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Beefy Résumé for a Giant Job: Policing Stimulus Spending
Justice Department Inspector General Glenn A. Fine, who serves on Devaney's board, said: "With that kind of money, that kind of temptation, when you see the history of dollars spent, some of it will be misused. We have to face that reality. But the effort is to deter that, to minimize that, and to hold accountable people who do that."
The government has rarely been praised for its transparency in contracting, said Danielle Brian, executive director of the Project on Government Oversight. "Now all of a sudden the public is expecting absolute transparency immediately."
"Millions of eyes want to be watching how the money's being spent. I'm expecting the board and all the inspectors generals to not be getting much sleep," Brian said.
The stimulus provides about $350 million for oversight, most of which is spread among accountability units in agencies. Of that, Devaney received $84 million to run the RAT Board through September 2011.
One of its biggest tools is Recovery.gov, which promises an extensive database of stimulus spending and contracts. The idea is for citizens, journalists and watchdogs to scour the site and detect projects or contracts that appear suspicious. They will be "the first line of defense in seeing fraud and waste," Devaney said.
The federal government has never had such a large database, although Devaney said a model is Maryland's StateStat program, created by Gov. Martin O'Malley (D), which measures public safety, health care and social services.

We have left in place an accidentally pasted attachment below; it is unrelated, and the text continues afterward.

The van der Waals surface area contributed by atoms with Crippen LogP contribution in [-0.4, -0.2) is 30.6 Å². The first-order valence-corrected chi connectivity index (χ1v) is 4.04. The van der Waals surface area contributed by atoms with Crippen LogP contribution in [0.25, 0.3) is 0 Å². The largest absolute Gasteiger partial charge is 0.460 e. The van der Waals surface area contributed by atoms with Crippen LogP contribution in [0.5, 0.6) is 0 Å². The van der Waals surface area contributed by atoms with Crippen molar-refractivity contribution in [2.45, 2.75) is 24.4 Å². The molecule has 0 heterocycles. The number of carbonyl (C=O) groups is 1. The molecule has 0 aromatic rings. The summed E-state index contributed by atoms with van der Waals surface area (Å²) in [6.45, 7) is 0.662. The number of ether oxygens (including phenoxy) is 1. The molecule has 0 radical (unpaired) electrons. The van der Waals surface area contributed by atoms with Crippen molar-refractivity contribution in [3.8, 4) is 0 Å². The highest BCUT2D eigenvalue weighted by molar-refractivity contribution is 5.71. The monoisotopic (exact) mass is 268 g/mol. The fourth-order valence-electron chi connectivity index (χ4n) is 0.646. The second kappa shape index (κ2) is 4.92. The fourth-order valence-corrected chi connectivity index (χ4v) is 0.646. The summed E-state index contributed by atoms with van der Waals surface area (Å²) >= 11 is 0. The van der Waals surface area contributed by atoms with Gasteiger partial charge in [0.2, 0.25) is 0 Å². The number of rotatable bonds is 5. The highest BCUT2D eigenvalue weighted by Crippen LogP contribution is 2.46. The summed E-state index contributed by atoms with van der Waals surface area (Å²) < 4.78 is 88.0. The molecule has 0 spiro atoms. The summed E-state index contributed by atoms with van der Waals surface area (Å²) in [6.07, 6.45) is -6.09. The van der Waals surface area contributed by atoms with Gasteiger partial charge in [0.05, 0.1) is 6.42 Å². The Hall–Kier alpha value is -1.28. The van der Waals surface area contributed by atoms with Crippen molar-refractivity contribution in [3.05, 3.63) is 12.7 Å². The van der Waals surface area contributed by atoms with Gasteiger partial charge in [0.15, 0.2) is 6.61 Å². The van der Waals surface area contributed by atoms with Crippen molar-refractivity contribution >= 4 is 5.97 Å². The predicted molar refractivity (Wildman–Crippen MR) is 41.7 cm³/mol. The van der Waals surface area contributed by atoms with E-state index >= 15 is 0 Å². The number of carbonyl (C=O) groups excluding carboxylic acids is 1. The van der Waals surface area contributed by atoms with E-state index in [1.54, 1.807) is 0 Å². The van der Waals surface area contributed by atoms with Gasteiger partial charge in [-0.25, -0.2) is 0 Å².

But in yesterday's hearing, Rep. Edolphus Towns (D-N.Y.), chairman of the House Oversight and Government Reform Committee, said he thinks Recovery.gov is not yet up to par and asked the administration to develop a better approach.
Since signing the stimulus legislation last month, Obama summoned the nation's governors, mayors and other state and municipal officials to the White House to hammer home the priorities of accountability and transparency. Biden warned local officials Wednesday that if he detects wasteful stimulus spending, he will use the power of his office to publicize it.
"I'll show up in your city and say, 'This is a stupid idea,' " Biden said. "You think I'm kidding. This is the only part the president was right about: Don't mess with Joe."
Politicians and whistleblower advocates praised Devaney, saying he has proved himself in 39 years of government service to be a zealous watchdog of government abuse. He began his career as a Massachusetts police officer before moving in 1970 to the Secret Service, where he protected presidents as a special agent and investigated crimes in the fraud division.
At the Interior Department, he spearheaded a series of investigations that brought down several employees, including the deputy secretary, who were connected to the bribery scandal surrounding lobbyist Jack Abramoff.
"He's the best of the IGs, when you look around," Towns said. "He's the Super Bowl guy, no question about it."
Staff writer Ed O'Keefe contributed to this report.